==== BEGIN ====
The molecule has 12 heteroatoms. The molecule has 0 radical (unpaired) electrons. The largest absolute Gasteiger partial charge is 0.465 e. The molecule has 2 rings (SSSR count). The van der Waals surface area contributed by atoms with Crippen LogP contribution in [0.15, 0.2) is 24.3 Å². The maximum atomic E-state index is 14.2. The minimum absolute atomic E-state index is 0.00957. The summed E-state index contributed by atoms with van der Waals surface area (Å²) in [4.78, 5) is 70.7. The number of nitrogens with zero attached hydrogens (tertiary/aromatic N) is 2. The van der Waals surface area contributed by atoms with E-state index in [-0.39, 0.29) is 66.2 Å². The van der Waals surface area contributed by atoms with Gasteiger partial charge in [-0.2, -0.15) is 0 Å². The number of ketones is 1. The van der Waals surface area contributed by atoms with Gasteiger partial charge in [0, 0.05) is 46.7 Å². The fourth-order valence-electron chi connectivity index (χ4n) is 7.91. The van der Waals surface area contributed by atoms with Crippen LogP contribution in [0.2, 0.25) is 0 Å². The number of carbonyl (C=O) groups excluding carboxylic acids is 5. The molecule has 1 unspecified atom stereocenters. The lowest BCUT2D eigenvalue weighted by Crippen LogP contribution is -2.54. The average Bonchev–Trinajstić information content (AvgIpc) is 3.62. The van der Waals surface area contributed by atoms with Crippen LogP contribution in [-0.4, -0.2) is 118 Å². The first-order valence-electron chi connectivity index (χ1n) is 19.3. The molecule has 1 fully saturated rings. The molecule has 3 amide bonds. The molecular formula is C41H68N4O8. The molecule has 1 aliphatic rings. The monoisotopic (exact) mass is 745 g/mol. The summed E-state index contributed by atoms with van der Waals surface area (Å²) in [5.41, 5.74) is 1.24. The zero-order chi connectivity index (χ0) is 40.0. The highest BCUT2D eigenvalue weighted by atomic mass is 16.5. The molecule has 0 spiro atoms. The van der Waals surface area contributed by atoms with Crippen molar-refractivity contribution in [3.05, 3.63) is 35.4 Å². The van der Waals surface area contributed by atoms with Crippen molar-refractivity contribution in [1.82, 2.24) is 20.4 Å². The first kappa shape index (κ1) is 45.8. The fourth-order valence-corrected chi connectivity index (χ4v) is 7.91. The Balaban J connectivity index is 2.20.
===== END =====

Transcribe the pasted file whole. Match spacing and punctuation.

The molecule has 12 heteroatoms. The molecule has 0 radical (unpaired) electrons. The largest absolute Gasteiger partial charge is 0.465 e. The molecule has 2 rings (SSSR count). The van der Waals surface area contributed by atoms with Crippen LogP contribution in [0.15, 0.2) is 24.3 Å². The maximum atomic E-state index is 14.2. The minimum absolute atomic E-state index is 0.00957. The summed E-state index contributed by atoms with van der Waals surface area (Å²) in [4.78, 5) is 70.7. The number of nitrogens with zero attached hydrogens (tertiary/aromatic N) is 2. The van der Waals surface area contributed by atoms with E-state index in [-0.39, 0.29) is 66.2 Å². The van der Waals surface area contributed by atoms with Gasteiger partial charge in [-0.2, -0.15) is 0 Å². The number of ketones is 1. The van der Waals surface area contributed by atoms with Gasteiger partial charge in [0, 0.05) is 46.7 Å². The fourth-order valence-electron chi connectivity index (χ4n) is 7.91. The van der Waals surface area contributed by atoms with Crippen LogP contribution in [0.2, 0.25) is 0 Å². The number of carbonyl (C=O) groups excluding carboxylic acids is 5. The molecule has 1 unspecified atom stereocenters. The lowest BCUT2D eigenvalue weighted by Crippen LogP contribution is -2.54. The average Bonchev–Trinajstić information content (AvgIpc) is 3.62. The van der Waals surface area contributed by atoms with Crippen LogP contribution in [-0.4, -0.2) is 118 Å². The first-order valence-electron chi connectivity index (χ1n) is 19.3. The molecule has 1 fully saturated rings. The molecule has 3 amide bonds. The molecular formula is C41H68N4O8. The molecule has 1 aliphatic rings. The monoisotopic (exact) mass is 745 g/mol. The summed E-state index contributed by atoms with van der Waals surface area (Å²) in [5.41, 5.74) is 1.24. The zero-order chi connectivity index (χ0) is 40.0. The highest BCUT2D eigenvalue weighted by atomic mass is 16.5. The molecule has 0 spiro atoms. The van der Waals surface area contributed by atoms with Crippen molar-refractivity contribution in [3.05, 3.63) is 35.4 Å². The van der Waals surface area contributed by atoms with Crippen molar-refractivity contribution in [1.82, 2.24) is 20.4 Å². The first kappa shape index (κ1) is 45.8. The fourth-order valence-corrected chi connectivity index (χ4v) is 7.91. The Balaban J connectivity index is 2.20.